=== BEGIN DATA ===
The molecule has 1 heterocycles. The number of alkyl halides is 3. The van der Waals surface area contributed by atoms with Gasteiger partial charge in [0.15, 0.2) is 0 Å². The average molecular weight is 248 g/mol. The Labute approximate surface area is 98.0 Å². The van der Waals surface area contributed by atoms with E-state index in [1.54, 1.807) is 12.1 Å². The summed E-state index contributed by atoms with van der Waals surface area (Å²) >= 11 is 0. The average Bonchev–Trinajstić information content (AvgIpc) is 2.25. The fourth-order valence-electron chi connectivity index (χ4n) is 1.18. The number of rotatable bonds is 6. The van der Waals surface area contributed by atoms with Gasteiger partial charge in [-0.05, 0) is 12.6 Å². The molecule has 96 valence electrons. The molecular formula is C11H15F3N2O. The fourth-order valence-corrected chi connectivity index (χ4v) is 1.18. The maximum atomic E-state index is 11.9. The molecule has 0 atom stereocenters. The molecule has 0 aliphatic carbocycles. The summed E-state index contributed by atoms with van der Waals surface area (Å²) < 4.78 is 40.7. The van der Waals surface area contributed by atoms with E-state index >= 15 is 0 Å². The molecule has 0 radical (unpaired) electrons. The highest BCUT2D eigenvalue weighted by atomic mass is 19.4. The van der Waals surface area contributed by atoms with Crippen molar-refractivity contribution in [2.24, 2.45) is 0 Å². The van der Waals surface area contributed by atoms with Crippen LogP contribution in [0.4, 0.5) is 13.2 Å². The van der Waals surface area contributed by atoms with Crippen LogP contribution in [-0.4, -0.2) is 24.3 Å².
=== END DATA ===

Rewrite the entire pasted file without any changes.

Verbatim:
The molecule has 1 heterocycles. The number of alkyl halides is 3. The van der Waals surface area contributed by atoms with Gasteiger partial charge in [0.15, 0.2) is 0 Å². The average molecular weight is 248 g/mol. The Labute approximate surface area is 98.0 Å². The van der Waals surface area contributed by atoms with E-state index in [1.54, 1.807) is 12.1 Å². The summed E-state index contributed by atoms with van der Waals surface area (Å²) >= 11 is 0. The average Bonchev–Trinajstić information content (AvgIpc) is 2.25. The fourth-order valence-electron chi connectivity index (χ4n) is 1.18. The number of rotatable bonds is 6. The van der Waals surface area contributed by atoms with Gasteiger partial charge in [-0.05, 0) is 12.6 Å². The molecule has 96 valence electrons. The molecular formula is C11H15F3N2O. The fourth-order valence-corrected chi connectivity index (χ4v) is 1.18. The maximum atomic E-state index is 11.9. The molecule has 0 atom stereocenters. The molecule has 0 aliphatic carbocycles. The summed E-state index contributed by atoms with van der Waals surface area (Å²) < 4.78 is 40.7. The van der Waals surface area contributed by atoms with E-state index >= 15 is 0 Å². The molecule has 0 radical (unpaired) electrons. The highest BCUT2D eigenvalue weighted by atomic mass is 19.4. The van der Waals surface area contributed by atoms with Crippen molar-refractivity contribution in [2.24, 2.45) is 0 Å². The van der Waals surface area contributed by atoms with Crippen LogP contribution in [0.4, 0.5) is 13.2 Å². The van der Waals surface area contributed by atoms with Crippen LogP contribution in [-0.4, -0.2) is 24.3 Å².